Who looks out for the shafted homeowner?
| July 29, 2020 1:00 AM
Idaho Farm Bureau President Russ Hendricks defends the current property tax system.
Why shouldn’t he?
For him and his clients, it works.
“Is it fair to the commercial property or the agricultural property or the rental property or the non-owner-occupied property that they pay more taxes than they otherwise would, because the homeowners are paying less tax than they would with the homeowner’s exemption?” he asked the Idaho Statesman recently.
Fairness isn’t the word for it — not when, during the past four years, the burden of paying property taxes in Idaho has shifted from the people Hendricks represents toward the homeowners he does not.
Here are a few details courtesy of the Idaho Center for Fiscal Policy: Property taxes in Idaho are regressive. In other words, the less you earn, the more likely you’re spending a greater share of your income on property taxes.
The reason is simple: For most working- and middle-class families, a home represents their largest financial asset. Someone in the top income bracket is more likely to have funds invested in other businesses or equities.
So a family in Idaho’s bottom fifth — defined as earning less than $22,000 — spends about 3 percent of its income on property taxes. Someone in the top 1 percent, defined as earning more than $418,700 — pays 10 times less, or 0.3 percent of his income on property taxes.
A family earning between $22,000 and $37,900 pays 1.5 percent of its income on property taxes while those earning $37,900 to $91,400 devote about 1.4 percent to property taxes.
Supposedly ameliorating that situation is Idaho’s three-legged stool — consisting of a regressive property tax, an even more regressive sales tax and a progressive income tax. But Idaho’s Republican-led Legislature has been cutting back on income taxes for corporations and wealthy individuals, which has triggered even more property taxes in the form of supplemental levies earmarked for local schools.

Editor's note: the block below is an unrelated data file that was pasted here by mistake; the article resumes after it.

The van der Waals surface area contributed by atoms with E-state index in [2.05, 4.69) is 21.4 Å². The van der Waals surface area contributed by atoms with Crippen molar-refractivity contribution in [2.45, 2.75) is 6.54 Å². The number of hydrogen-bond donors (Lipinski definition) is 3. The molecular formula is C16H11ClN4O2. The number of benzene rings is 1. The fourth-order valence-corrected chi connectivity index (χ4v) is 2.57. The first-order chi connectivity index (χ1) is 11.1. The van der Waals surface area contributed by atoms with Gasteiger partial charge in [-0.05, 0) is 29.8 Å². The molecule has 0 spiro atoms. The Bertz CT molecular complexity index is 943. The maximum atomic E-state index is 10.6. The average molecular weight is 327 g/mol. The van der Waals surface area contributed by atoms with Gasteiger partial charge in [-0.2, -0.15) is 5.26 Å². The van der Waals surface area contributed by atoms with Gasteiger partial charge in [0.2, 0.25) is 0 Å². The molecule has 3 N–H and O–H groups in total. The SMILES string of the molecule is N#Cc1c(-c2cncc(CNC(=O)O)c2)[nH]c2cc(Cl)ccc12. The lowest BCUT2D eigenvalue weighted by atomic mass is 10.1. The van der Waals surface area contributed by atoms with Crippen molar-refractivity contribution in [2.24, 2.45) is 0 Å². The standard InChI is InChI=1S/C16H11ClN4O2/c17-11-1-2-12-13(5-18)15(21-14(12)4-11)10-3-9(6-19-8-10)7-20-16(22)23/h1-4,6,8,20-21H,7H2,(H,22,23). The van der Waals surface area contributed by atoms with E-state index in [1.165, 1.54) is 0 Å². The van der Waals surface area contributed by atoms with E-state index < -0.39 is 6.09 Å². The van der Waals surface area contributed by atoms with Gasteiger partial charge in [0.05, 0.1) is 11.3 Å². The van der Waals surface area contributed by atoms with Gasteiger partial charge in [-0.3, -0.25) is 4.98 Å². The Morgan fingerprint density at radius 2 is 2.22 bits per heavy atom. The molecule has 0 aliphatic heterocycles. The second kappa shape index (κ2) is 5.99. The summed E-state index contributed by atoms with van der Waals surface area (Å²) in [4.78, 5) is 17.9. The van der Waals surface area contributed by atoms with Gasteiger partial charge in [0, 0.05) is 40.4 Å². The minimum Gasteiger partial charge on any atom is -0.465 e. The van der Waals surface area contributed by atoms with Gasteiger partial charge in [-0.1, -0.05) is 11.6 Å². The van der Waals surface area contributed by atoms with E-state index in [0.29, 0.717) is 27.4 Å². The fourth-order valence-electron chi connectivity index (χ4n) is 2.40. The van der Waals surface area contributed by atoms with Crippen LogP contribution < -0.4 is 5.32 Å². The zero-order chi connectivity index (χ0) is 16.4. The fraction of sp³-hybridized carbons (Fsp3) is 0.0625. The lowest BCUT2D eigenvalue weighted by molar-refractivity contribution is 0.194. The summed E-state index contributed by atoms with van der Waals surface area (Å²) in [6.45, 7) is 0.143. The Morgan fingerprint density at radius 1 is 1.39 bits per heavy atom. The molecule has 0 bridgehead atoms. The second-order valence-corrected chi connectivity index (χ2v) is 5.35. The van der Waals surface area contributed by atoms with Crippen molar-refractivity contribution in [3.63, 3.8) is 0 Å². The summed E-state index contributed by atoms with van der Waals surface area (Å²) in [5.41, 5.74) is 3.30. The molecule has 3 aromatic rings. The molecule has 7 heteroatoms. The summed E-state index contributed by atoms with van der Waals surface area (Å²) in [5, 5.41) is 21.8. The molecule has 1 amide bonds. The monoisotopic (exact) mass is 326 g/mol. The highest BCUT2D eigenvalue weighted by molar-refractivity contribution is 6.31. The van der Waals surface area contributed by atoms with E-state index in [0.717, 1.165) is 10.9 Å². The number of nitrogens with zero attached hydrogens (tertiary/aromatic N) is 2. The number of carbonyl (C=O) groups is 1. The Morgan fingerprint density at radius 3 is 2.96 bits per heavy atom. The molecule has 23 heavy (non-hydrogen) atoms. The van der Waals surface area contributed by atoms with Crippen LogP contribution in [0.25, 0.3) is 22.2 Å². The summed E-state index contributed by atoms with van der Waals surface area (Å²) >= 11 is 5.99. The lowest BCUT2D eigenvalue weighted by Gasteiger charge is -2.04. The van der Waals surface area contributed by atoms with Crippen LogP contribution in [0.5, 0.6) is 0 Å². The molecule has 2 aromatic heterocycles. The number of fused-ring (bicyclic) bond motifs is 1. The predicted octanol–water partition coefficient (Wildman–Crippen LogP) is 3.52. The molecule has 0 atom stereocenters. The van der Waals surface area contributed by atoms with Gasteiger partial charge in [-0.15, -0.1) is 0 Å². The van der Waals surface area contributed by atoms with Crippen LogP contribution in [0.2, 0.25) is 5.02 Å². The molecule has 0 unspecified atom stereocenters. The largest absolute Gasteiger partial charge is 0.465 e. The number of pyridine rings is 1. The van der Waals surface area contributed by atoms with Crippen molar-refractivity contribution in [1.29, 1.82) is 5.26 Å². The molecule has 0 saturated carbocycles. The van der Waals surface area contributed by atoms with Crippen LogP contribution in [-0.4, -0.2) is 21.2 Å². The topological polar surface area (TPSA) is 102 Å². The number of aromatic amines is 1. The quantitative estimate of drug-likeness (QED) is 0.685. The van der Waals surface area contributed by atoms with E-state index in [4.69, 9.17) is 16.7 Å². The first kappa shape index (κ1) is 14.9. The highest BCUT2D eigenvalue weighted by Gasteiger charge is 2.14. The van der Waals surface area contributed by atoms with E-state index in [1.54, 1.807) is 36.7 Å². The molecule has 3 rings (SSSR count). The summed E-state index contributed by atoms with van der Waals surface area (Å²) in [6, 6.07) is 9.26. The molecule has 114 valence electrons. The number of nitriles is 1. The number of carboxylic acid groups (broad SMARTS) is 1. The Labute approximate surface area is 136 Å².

Simultaneously, lawmakers have authorized local officials to extend tax breaks to industrial development, such as the plant expansion at Clearwater Paper, for up to five years.
Meanwhile, the Homestead Exemption, which is supposed to shield about half the value of a modest home from property taxes, has been allowed to wither. Until four years ago, the tax break was indexed to rise — or fall — with the housing market. But lawmakers capped its maximum benefit at $100,000. That means any house that rises about an assessed $200,000 is paying disproportionately more tax.
With the price of housing in Idaho escalating, the burden is rapidly shifting to homeowners, while people who own commercial or industrial land are paying less.
Likewise, the state’s property tax reduction program, commonly known as the circuit breaker, has languished amid legislative neglect. The circuit breaker is designed to protect the so-called “widow woman” from being taxed out of her home. Low-income seniors and disabled homeowners qualify for the extra help.
Since 2006, however, its maximum benefit has been capped at $1,320, allowing inflation to take its toll. As the Center for Fiscal Policy notes, a circuit breaker benefit once covered 86 percent of the typical recipient’s taxes; now that’s down to 60 percent.
A year ago, assessors across Idaho, including Nez Perce County’s Dan Anderson, proposed doubling the benefit at a cost of about $8 million. To that, the Center for Fiscal Policy would add a more generous eligibility standard. To claim the maximum benefit today, a family can earn no more than $12,250. After that, the tax break trails off until disappearing completely for those who earn more than $30,400.
That’s a paltry sum. The Center for Fiscal Policy cites studies that suggest even in robust health, seniors require an income of $37,000 just to remain economically secure. If they’re not in good health, the threshold rises to $44,712.
But none of that was under consideration when a legislative interim committee on property taxes met earlier this month.
When asked about the circuit breaker or the Homestead Exemption, the panel’s co-chairman, Sen. Jim Rice, R-Caldwell, told Betsy Russell of the Idaho Press: “Sometimes what looks most obvious really won’t solve the problem ... unless you build the basis to solve the other structural issues.”
Translation: Hendricks need not break into a sweat, at least not any time soon.
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Lewiston Tribune editorials are written by editorial page editor Marty Trillhaase.